Once the butter is incorporated, mist a tray or bin with neutral oil to put the dough in – cover & rest in the fridge. After 30 mins-1hr, fold the dough or punch it down. Rest for 4 hours- overnight in the fridge.
Punch down the dough, and lightly mist oil- or butter and flour your brioche pans. Weigh the dough into desired portions, shape & place in the molds or pans (making sure the dough fills only 1/3 of the pan) Proof in a warm draft- free area for approximately 40 minutes or until the dough has doubled in bulk. Brush with egg wash, and bake at 400 F for 10 minutes, then 375F for 15-20 minutes or until golden. Remove from the pan & cool on rack.
Dana’s brioche tips and tricks
- You can make brioche by hand but it’s super tricky to incorporate all that butter in without warming it too much with your hands. If you want to do serious baking you need to invest in a stand mixer. Christmas gift list item?
- To take your baking to the next level, you will also need a scale. This relatively inexpensive purchase will allow you to be accurate and ensure more consistent results.
- A dough scraper will cost a couple of bucks and is invaluable when you are working with this sticky dough.
- Buy the best local ingredients you can find. The better the ingredients the more flavourful results. Shop your farmer’s markets, seek out local farmers…
- Neutral oils include grapeseed, vegetable and canola oil.
- Fresh yeast trumps dried yeast and it can be purchased at most grocery stores. Ask at the bakery counter. Fresh yeast can be frozen. If you do use dried yeast in the recipe above substitute the 30 grams of fresh for 15 grams of dried.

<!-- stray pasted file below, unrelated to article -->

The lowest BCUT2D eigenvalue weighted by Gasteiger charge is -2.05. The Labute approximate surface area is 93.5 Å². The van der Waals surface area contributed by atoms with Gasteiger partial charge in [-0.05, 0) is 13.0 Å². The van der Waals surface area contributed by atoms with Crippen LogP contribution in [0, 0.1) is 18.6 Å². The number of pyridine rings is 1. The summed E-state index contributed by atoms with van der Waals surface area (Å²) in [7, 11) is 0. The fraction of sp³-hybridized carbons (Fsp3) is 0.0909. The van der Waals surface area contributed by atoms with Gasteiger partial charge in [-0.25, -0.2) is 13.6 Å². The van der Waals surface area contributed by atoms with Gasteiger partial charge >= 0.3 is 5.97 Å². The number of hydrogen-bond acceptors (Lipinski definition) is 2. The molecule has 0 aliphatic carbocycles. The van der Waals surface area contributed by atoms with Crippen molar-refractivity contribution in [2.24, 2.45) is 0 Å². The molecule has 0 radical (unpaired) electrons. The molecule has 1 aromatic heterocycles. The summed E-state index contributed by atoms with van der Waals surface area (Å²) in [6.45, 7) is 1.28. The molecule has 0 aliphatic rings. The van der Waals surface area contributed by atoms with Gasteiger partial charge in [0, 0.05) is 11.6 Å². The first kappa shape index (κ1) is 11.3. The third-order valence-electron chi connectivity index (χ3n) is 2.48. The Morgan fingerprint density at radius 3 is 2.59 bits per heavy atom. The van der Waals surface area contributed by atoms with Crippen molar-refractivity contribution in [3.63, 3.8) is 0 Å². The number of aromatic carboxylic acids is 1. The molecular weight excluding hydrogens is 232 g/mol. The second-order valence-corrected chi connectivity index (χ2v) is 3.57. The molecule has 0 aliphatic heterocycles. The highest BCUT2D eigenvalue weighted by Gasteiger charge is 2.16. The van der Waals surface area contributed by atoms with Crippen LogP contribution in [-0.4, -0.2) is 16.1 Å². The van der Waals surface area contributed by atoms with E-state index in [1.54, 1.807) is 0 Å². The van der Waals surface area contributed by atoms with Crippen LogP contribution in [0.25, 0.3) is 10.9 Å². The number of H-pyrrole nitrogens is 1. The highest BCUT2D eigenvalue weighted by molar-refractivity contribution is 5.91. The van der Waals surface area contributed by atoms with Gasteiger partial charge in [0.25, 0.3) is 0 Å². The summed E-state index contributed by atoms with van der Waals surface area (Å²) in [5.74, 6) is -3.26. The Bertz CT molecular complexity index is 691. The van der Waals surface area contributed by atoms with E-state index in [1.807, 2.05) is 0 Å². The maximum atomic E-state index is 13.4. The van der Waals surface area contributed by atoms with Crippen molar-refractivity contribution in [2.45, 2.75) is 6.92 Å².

- Make sure you mix the brioche dough for the full 15 to 20 minutes. It needs to feel soft, smooth, warm and have good elasticity.
- Don’t be worried about over-working your dough. It’s not a cake batter but a bread dough.
- Don’t skip the egg wash step. It helps keep a crust soft so it can continue to rise and “not be a prisoner in its own crust”. It also makes your brioche shine.
Terra Madre, slow food, Cittaslow … What’s the deal with all those names?
“It’s all about creating community, about why we all live here in this special place,” says chef and proprietor of Joy Road Catering Dana Ewart when asked to explain Terra Madre, the slow food movement and Naramata’s Cittaslow designation. “There are a lot of terms used to describe what we are all about and our philosophy around feeding people with great food but it can be much more approachable and less cerebral. It comes down to people sitting around a table enjoying themselves.